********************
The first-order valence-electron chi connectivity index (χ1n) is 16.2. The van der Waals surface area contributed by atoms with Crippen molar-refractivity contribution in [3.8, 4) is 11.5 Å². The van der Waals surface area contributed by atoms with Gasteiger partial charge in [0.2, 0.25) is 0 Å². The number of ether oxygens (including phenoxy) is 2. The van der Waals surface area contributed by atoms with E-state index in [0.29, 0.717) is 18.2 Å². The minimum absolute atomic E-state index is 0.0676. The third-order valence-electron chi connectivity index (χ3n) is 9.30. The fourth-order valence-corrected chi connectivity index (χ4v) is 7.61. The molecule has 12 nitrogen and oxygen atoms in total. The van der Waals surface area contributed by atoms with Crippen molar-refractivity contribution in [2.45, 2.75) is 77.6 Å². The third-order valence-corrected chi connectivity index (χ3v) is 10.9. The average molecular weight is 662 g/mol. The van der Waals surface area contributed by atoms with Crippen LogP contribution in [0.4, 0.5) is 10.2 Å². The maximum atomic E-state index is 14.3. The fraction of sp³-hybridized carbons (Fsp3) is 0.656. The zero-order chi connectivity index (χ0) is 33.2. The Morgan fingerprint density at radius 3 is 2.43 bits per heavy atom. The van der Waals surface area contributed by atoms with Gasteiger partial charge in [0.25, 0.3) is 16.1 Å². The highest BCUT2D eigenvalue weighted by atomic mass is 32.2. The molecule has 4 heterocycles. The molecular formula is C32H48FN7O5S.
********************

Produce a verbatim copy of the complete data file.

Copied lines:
The first-order valence-electron chi connectivity index (χ1n) is 16.2. The van der Waals surface area contributed by atoms with Crippen molar-refractivity contribution in [3.8, 4) is 11.5 Å². The van der Waals surface area contributed by atoms with Gasteiger partial charge in [0.2, 0.25) is 0 Å². The number of ether oxygens (including phenoxy) is 2. The van der Waals surface area contributed by atoms with E-state index in [0.29, 0.717) is 18.2 Å². The minimum absolute atomic E-state index is 0.0676. The third-order valence-electron chi connectivity index (χ3n) is 9.30. The fourth-order valence-corrected chi connectivity index (χ4v) is 7.61. The molecule has 12 nitrogen and oxygen atoms in total. The van der Waals surface area contributed by atoms with Crippen molar-refractivity contribution in [2.45, 2.75) is 77.6 Å². The third-order valence-corrected chi connectivity index (χ3v) is 10.9. The average molecular weight is 662 g/mol. The van der Waals surface area contributed by atoms with Crippen LogP contribution in [0.4, 0.5) is 10.2 Å². The maximum atomic E-state index is 14.3. The fraction of sp³-hybridized carbons (Fsp3) is 0.656. The zero-order chi connectivity index (χ0) is 33.2. The Morgan fingerprint density at radius 3 is 2.43 bits per heavy atom. The van der Waals surface area contributed by atoms with Gasteiger partial charge in [0.25, 0.3) is 16.1 Å². The highest BCUT2D eigenvalue weighted by atomic mass is 32.2. The molecule has 4 heterocycles. The molecular formula is C32H48FN7O5S.